Why?

I think they were right. We didn’t want him speaking in a courtroom, whether this was a military court, a civil court to the Muslim world, he was going to be convicted no matter what court he was in and he was going to become, in some ways, more of a martyr than he was now. Also, the United States has proven it doesn’t know how to handle prisoners of war. So, had we brought him back to this country or to America, the American Civil Liberties Union and other groups on the left would have been arguing for a trial or his release. So, as we are incapable of acting as adults, they decided that was the best thing to do.

Does the discovery of Osama bin Laden in Pakistan affect US-Pakistani relations? Do you think the Pakistani government was complicit in hiding bin Laden and how do you think this affects US-Pakistan relations?

I don’t know if they were, my suspicion was that somebody in the intelligence service or the military knew where he was since 9/11, but I think what you saw in our reaction is the adolescent belief that everyone’s interests are the same as ours. It was never in Pakistan’s national interest to turn over Osama bin Laden to the US or to be responsible for killing him. We couldn’t accept that or we didn’t recognize that it was clear from the start. I don’t blame the Pakistanis, because they have helped us, they now have a civil war in their own country. In the long run, however, all of the criticism of Pakistan is just hot air. The relationship will continue because with 130,000 NATO troops in Afghanistan, there is no way to supply them if the Pakistanis do not let us use Karachi Harbor and then truck the material into Afghanistan. In many ways, it’s play acting, it’s for public consumption. The Pakistanis have the weapon. No Karachi, no army. Really, the Pakistanis have the upper hand. We’ve stranded an army in Pakistan and we depend on the Pakistanis to be able to supply it.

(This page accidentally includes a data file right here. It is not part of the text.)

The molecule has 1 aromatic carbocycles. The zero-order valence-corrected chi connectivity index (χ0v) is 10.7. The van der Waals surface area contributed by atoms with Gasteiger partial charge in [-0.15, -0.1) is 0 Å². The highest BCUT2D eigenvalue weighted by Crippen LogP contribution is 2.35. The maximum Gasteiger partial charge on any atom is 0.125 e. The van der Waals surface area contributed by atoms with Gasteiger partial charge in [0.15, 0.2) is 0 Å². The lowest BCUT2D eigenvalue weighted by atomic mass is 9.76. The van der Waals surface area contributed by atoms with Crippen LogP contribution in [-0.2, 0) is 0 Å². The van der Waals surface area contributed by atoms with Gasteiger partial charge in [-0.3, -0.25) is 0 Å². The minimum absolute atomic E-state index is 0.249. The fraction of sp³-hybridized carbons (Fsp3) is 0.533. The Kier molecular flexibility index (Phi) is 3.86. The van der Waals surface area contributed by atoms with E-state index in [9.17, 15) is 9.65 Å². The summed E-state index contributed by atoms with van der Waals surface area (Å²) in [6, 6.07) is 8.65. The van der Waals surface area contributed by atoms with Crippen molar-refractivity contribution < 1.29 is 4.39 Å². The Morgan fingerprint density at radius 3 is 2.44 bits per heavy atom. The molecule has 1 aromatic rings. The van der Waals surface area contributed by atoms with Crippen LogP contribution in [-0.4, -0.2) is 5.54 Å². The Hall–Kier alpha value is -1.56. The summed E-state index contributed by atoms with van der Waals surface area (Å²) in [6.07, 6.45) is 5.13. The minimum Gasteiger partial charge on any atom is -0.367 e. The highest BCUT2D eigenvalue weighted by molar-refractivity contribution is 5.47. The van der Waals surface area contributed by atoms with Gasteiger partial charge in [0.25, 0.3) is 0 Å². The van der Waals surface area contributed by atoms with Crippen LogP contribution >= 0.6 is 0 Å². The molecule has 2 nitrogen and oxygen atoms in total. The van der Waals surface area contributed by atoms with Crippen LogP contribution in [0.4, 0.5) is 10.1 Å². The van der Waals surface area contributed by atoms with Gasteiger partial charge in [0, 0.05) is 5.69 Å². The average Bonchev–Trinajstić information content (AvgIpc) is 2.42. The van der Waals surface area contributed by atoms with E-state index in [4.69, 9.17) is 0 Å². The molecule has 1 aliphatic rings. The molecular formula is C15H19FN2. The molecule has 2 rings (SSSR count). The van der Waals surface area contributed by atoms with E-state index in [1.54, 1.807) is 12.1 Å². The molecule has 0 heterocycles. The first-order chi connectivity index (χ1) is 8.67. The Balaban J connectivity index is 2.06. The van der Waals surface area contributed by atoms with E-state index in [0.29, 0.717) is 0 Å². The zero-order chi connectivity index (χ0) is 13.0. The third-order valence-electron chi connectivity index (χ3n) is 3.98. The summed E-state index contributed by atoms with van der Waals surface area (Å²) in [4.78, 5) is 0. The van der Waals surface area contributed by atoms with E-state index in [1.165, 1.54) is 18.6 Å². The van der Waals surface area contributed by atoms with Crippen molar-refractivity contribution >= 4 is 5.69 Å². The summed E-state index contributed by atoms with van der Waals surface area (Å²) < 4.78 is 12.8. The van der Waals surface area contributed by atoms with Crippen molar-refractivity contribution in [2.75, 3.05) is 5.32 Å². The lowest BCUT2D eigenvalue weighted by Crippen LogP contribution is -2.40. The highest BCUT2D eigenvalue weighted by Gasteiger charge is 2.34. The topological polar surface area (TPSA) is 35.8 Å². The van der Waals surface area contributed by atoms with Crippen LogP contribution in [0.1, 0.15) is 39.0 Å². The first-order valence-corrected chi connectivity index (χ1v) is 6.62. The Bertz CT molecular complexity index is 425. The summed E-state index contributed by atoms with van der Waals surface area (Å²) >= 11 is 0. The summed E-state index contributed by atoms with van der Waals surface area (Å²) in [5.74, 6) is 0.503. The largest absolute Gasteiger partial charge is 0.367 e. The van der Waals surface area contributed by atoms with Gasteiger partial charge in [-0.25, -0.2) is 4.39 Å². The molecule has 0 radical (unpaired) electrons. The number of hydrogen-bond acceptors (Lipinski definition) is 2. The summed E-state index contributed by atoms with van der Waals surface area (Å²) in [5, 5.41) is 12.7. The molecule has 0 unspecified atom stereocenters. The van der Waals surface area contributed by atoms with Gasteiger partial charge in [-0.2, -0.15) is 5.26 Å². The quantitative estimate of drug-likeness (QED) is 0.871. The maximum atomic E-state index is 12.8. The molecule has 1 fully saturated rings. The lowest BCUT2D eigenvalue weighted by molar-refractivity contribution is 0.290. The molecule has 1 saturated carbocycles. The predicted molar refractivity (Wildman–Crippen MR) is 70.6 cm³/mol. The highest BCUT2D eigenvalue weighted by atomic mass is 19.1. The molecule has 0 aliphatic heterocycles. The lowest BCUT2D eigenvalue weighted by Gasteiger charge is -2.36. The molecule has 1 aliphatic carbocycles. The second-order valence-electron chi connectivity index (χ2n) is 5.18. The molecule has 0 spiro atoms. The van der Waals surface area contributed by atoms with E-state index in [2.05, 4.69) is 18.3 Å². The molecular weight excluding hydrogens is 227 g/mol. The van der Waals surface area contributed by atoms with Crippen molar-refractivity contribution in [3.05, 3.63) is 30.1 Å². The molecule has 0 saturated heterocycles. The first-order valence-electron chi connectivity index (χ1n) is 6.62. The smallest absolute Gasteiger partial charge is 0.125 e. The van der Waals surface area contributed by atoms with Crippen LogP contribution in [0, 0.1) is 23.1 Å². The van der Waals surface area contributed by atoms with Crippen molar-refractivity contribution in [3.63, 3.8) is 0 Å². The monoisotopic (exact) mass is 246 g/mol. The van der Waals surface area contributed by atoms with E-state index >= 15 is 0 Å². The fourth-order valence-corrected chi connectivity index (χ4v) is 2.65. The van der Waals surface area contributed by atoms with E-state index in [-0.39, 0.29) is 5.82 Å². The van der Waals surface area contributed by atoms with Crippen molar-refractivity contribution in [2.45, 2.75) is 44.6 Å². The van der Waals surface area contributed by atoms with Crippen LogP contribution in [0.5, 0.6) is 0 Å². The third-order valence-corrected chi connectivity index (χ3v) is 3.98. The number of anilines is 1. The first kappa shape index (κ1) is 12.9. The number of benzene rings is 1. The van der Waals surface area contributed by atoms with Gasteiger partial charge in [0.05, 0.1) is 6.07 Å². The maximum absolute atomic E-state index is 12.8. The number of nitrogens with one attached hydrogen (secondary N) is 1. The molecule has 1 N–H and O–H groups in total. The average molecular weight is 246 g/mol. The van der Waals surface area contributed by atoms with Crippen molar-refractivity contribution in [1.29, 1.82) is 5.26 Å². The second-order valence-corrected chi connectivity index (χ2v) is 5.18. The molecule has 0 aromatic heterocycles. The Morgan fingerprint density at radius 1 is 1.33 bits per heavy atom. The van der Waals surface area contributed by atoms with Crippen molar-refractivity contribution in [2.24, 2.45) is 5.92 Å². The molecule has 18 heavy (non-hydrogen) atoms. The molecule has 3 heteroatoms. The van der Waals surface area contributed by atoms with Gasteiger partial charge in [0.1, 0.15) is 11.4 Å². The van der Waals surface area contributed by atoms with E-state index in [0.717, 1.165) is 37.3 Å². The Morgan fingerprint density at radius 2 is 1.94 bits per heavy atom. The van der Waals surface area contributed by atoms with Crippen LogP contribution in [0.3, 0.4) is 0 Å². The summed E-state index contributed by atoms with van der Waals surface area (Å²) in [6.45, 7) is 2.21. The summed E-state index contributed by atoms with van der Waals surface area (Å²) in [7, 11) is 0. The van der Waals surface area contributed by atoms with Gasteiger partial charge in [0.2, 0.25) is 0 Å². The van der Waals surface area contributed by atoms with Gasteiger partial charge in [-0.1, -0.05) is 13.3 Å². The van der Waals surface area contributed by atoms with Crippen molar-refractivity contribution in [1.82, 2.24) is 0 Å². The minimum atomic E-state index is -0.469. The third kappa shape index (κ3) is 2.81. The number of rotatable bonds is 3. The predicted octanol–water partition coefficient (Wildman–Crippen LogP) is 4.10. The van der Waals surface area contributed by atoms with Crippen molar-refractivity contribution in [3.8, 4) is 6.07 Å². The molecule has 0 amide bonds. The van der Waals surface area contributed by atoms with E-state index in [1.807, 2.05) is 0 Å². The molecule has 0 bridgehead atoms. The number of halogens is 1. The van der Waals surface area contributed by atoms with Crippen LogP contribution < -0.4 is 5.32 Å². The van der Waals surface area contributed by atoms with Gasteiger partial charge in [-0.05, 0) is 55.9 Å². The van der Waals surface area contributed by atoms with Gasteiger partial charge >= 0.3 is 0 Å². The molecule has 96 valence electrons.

The Arab Spring across the Middle East and North Africa has no doubt left a vacuum of power, and there is a growing worry that Islamist groups will try to fill this void. Firstly, do you think this possible and if so, is it necessarily an undesirable outcome?

Without a doubt, for 30 years, Western dominance in the Muslim world depended on the maintenance of tyranny -- for access to oil, to protect the Israelis -- and so the tyrants would clamp down on the Islamists and kill them or incarcerate them. We are now in a really odd position of watching the West cheerlead for the destruction of its policy with nothing else to go to. In common sense or history at least shows that in places where there is chaos, uncertainty, worries or just anarchy, the people with the greatest advantage are people with organization. Whether it’s the Muslim Brotherhood, whether it’s al-Qaeda or al-Nahda in Tunisia, they have organization and so they will have a part to play in the political process. Maybe a large role in some instances, in Egypt, for example, Mr. ElBaradei clearly does not have an organization, he has some supporters, he has some media but he does not have a 50-year-old organization supporting him. Chaos always favors the organized.

If so-called Islamist organizations are placed within government, how does this affect US interests within the region?